What is the nature of genius? It’s so easy to imagine a revolutionary work of art, a great song, movie, or novel, simply springing out of its creator’s head on command. Wrong. Auteur theory teaches us that a film is a director’s sole creative vision. We often look to creators of art as great individuals, single and solitary in their creative process. Wrong.

In 1968, The Rolling Stones were at the peak of their abilities as musicians, and as songwriters. From 1968 to 1972, they would rattle out some of their most iconic albums, Beggars Banquet, Let It Bleed, Sticky Fingers, and Exile on Main St. Put those four albums up against the best four albums of any other band. You’ll be hard-pressed to find many that compare.

Jean-Luc Godard’s 1968 documentary, Sympathy for the Devil, puts us in the room with The Rolling Stones in this time of peak creative output, literally a fly on the wall, with the camera simply rolling as the band rehearses. It’s an incredibly enlightening film in the ways in which it allows us to uncover the genius of The Rolling Stones. Over the course of the film, we watch as a simple sequence of guitar chords gets endlessly tinkered with and altered, how the band tries speeding it up, and slowing it down, how they try different percussive rhythms, and different guitar solos, and plug in different lyrics to fit the song.

To see a band, any band, in the midst of their creative process, would almost certainly be an experience on its own. To see the creative juggernauts of The Rolling Stones composing one of their most iconic songs, the titular Sympathy for the Devil (the No. 32 greatest song of all time according to Rolling Stone magazine), is an unparalleled experience, and one that I find myself repeating every few months, whenever I feel like my creative juices are drying up. It’s a healthy reminder of all the hard work and collaboration that goes into artistry.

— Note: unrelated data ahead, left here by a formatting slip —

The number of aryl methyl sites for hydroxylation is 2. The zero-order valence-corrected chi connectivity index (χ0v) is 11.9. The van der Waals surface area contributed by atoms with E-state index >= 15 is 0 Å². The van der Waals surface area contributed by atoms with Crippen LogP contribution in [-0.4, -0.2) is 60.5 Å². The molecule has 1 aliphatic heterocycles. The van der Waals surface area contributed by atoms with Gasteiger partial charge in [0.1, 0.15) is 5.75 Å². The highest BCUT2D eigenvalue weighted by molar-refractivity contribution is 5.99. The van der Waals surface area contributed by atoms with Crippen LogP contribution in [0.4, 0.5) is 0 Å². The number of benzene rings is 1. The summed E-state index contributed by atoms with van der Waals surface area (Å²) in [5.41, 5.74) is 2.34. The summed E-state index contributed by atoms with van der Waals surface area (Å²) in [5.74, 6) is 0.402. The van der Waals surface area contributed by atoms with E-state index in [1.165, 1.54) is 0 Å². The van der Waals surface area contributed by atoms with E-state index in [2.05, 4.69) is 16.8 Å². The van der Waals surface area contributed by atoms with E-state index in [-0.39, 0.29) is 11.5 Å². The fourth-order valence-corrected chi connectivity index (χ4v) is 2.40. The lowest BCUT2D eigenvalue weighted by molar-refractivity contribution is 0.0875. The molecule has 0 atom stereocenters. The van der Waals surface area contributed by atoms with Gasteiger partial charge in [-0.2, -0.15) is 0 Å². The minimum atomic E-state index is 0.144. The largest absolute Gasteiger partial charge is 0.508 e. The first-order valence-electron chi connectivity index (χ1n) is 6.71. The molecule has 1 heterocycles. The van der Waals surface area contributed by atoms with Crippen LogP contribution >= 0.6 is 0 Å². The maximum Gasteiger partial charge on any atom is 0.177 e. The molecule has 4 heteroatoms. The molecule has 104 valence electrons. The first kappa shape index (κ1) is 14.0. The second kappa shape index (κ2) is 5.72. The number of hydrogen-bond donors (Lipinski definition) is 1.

The film itself is something of a mediocre work, as Godard intersperses various elements of ’60s counterculture, readings on Marxism and other assorted topics, and provocative imagery, all of which has seemingly nothing to do with the recording of the song itself. Though some likely will get some value out of these scenes, I find myself fast-forwarding through these moments in order to get to the meat of the piece.

The true genius of Sympathy for the Devil lies in the moments when Godard sits back and lets The Rolling Stones do their thing.

Please allow me to introduce myself
I’m a man of wealth and taste

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